Lung cancer patients could improve their sleep and quality of life by walking several times a week, a study from Taiwan suggests.
Those who participated in a 12-week home-based walking program had better sleep quality at both three and six months after the program. The results reinforce similar findings in breast and colorectal cancer patients, researchers say.
"Walking is safe, feasible and effective for patients. Just walk!" said senior author Chia-Chin Lin, a nursing professor at Taipei Medical University. Lin and colleagues have published several studies in recent years about links between physical activity, sleep and quality of life in lung cancer patients.
Lung cancer patients often experience sleep problems during and after treatment, Lin said, which can affect quality of life and cancer prognosis.
"With advances in lung cancer treatment, survival improves significantly," she told Reuters Health by email. "Any interventions that can improve symptoms and quality of life are valuable."
In a randomized controlled trial, Lin and colleagues studied 111 lung cancer patients, ranging in age from late 30s to early 80s. Almost two thirds had stage 1 cancer.
Patients were divided into two groups, with one group of 56 patients advised to walk at a moderate intensity for 40 minutes three times a week. These patients recorded their exercise after every session, participated in weekly exercise counseling sessions and wore wrist monitors that collected subjective and objective sleep data such as total sleep time, sleep onset time and sleep quality.
The other 55 patients received usual medical care and an opportunity for exercise counseling after the study concluded.
"Traditionally, physical activities have not been emphasized in lung cancer patients due to concerns about fragility and limited cardiopulmonary function," Lin said. "However, we found that home-based walking programs may be a safe and feasible way to improve emotion and sleep quality."
The study also looked at circadian rhythms, sometimes known as the body clock or rest-activity rhythms. In this case, researchers measured how consistently patients woke and went to sleep at the same times each day.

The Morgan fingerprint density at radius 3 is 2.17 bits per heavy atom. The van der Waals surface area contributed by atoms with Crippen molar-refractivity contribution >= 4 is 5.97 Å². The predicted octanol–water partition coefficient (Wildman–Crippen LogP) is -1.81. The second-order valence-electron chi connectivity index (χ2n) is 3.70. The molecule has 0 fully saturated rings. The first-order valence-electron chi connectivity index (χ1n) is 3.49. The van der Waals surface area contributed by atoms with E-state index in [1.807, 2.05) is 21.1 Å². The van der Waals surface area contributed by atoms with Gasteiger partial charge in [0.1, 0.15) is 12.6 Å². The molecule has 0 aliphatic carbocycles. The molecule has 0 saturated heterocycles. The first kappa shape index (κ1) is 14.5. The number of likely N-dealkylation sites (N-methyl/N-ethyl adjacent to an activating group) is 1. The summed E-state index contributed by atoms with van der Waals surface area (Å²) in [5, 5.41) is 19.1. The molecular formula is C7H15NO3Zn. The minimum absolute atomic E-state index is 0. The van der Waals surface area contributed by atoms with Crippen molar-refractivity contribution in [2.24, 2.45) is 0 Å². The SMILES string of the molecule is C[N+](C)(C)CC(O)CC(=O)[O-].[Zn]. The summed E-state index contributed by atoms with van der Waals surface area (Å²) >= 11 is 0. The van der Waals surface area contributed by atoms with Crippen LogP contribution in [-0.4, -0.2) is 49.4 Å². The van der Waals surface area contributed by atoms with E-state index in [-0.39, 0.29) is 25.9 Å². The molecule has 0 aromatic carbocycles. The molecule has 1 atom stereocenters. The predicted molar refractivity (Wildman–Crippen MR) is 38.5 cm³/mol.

They found that exercise was linked to improved sleep quality. People whose circadian rhythms were most disrupted got the most benefit.
These rhythms are believed to influence several aspects of health such as heart rate, sleep, inflammation and metabolism. Altered circadian function can increase risk for a number of chronic diseases, Lin said.
"Clinicians have discovered that cancer patients with a dismal prognosis but who have an intact circadian rhythm live much longer than expected," said Jim Grutsch, epidemiology professor at the University of Illinois School of Public Health in Chicago who also conducts cancer research on behalf of the Cancer Treatment Centers of America in Zion, Illinois.
This study is the first randomized controlled trial that examines the long-term effects of walking programs on lung cancer patients by measuring data six months later, not just 30 or 90 days later, the study authors write in the British Journal of Cancer.
One limitation of the study, however, is that it uses a home-based walking program, which can contain biased self-reported data from patients, Grutsch said by email. In addition, the study didn't measure at what point patients exercised during their circadian cycle, which can affect health outcomes, he noted.
"Most cancer patient research focuses on exercise and nutrition. We often forget sleep," said Ann Berger, professor of nurse oncology at the University of Nebraska Medical Center in Omaha. In a book scheduled for release in December, Berger writes about the positive effects of exercise and sleep on cancer patients.
Since 2000, groups such as the Oncology Nursing Society have looked for more ways to improve cancer patient outcomes through sleep, exercise, meditation and behavioral therapy, Berger told Reuters Health.
"This focus is a reflection of the survivorship movement with cancer patients," Berger said. "We need to help our millions of cancer survivors to stay healthy and prevent cancer reoccurrence and heart disease."
In the U.S., lung cancer is the leading cancer killer of both men and women, according to the American Lung Association. In 2016, an estimated 225,000 new cases of lung cancer will be diagnosed.